Laneia (from Tiny, Conservative, Southern Town Full of Christians):
Growing up in a tiny, conservative, southern town full of Christians, I was expected to believe in ‘god’, respect my elders, and find a man—in that order. My family wasn’t super religious, at all, but they considered themselves to be Christians and assumed I felt the same way. I didn’t, though, and a deep conversation with my boyfriend at 15 sealed the deal. His cousin was dying of AIDS and my boyfriend’s family had told him that this cousin would obviously be going to hell—not because of his orientation, he was straight—but because he wasn’t a Christian. We both had a hard time understanding why, if this young man had followed the rules of his chosen religion, he would be punished later. It may sound crazy, but that was the first time I had even considered other religions. It was also when I decided I didn’t believe in any of it.
I didn’t tell anyone that I didn’t believe in god, or that kissing my boyfriend made me feel like a blob of nothing, or that I thought sex was boring and painful. I assumed that no one else felt this way, about anything, and that I would eventually be normal.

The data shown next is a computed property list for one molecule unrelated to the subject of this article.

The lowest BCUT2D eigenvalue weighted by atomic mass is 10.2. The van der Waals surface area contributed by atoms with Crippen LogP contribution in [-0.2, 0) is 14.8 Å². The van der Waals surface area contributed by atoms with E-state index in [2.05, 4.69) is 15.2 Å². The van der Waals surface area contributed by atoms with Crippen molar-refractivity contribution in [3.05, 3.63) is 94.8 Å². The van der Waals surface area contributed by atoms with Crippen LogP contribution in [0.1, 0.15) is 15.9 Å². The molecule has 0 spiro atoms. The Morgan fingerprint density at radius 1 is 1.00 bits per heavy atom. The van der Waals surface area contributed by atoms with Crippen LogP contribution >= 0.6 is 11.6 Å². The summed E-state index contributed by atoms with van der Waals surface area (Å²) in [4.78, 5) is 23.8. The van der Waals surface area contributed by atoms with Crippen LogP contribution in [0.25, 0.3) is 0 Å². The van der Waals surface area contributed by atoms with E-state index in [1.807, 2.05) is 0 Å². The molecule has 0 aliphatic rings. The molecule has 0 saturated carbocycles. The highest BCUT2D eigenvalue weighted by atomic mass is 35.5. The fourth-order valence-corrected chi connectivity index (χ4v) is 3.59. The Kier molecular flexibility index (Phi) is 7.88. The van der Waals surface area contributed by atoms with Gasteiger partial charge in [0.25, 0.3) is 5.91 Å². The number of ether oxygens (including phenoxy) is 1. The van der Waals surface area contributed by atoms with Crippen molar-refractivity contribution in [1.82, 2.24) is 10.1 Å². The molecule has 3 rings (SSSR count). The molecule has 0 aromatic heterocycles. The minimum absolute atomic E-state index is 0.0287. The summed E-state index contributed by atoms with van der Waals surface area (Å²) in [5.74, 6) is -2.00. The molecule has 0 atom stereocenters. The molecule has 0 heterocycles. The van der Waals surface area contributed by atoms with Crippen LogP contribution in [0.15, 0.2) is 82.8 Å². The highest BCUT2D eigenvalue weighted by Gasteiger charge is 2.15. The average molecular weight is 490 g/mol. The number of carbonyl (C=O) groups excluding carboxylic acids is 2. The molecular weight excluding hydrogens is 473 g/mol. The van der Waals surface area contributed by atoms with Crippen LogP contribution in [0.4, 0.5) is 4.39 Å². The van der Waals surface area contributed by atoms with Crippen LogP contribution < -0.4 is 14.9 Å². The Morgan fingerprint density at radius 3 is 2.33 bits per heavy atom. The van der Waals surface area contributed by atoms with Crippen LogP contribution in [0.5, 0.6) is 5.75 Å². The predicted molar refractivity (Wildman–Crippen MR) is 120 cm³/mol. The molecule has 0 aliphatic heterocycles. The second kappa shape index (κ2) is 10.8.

I kept this to myself because I was afraid of what people would think. I mean, my mother praised my individuality and taught me to be my own person, but there was also this unspoken rule that what people thought about me was more important than anything, which still plagues me to this day. So I didn’t tell anyone that I didn’t believe in god, or that kissing my boyfriend made me feel like a blob of nothing, or that I thought sex was boring and painful. I assumed that no one else felt this way, about anything, and that I would eventually be normal. After all, my friends believed in god and seemed to enjoy the premarital sex they were having, so clearly this was my problem.
It took me a very long time to come to terms with what I felt for girls. Not because of my own religion, but because of the religion and judgment of others, and because growing up in such a small town greatly limits what you see as viable options for yourself. The only gay girls I knew of were butchy dykes, something I didn’t relate to at all, and I thought ‘atheist’ meant ‘satan-worshiper’. It was super confusing and frustrating and lonely.
Coming out to my mother wasn’t really a big deal—she was more worried about what her co-workers would think. Coming out to my religious family members was excruciating because I took that opportunity to tell them I didn’t believe in the bible that supposedly condemned me. This made for an interesting Christmas, as you can imagine.